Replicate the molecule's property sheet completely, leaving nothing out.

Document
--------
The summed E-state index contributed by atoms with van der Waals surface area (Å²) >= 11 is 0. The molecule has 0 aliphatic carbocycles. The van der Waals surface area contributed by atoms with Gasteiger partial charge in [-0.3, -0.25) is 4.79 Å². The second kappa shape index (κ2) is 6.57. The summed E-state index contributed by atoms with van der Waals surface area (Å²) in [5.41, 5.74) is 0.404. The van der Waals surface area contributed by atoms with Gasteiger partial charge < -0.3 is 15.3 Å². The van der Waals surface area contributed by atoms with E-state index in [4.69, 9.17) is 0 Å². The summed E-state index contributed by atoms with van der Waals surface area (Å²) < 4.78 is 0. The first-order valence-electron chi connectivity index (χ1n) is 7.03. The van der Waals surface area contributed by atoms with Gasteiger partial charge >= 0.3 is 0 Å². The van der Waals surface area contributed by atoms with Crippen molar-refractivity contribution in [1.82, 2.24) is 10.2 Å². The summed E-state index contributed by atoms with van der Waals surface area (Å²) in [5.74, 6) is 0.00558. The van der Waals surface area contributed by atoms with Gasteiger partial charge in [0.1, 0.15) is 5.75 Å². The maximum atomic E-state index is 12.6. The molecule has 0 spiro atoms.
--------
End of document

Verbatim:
The summed E-state index contributed by atoms with van der Waals surface area (Å²) >= 11 is 0. The molecule has 0 aliphatic carbocycles. The van der Waals surface area contributed by atoms with Gasteiger partial charge in [-0.3, -0.25) is 4.79 Å². The second kappa shape index (κ2) is 6.57. The summed E-state index contributed by atoms with van der Waals surface area (Å²) in [5.41, 5.74) is 0.404. The van der Waals surface area contributed by atoms with Gasteiger partial charge < -0.3 is 15.3 Å². The van der Waals surface area contributed by atoms with E-state index in [4.69, 9.17) is 0 Å². The summed E-state index contributed by atoms with van der Waals surface area (Å²) < 4.78 is 0. The first-order valence-electron chi connectivity index (χ1n) is 7.03. The van der Waals surface area contributed by atoms with Gasteiger partial charge >= 0.3 is 0 Å². The van der Waals surface area contributed by atoms with Crippen molar-refractivity contribution in [1.82, 2.24) is 10.2 Å². The summed E-state index contributed by atoms with van der Waals surface area (Å²) in [5.74, 6) is 0.00558. The van der Waals surface area contributed by atoms with Gasteiger partial charge in [0.1, 0.15) is 5.75 Å². The maximum atomic E-state index is 12.6. The molecule has 0 spiro atoms.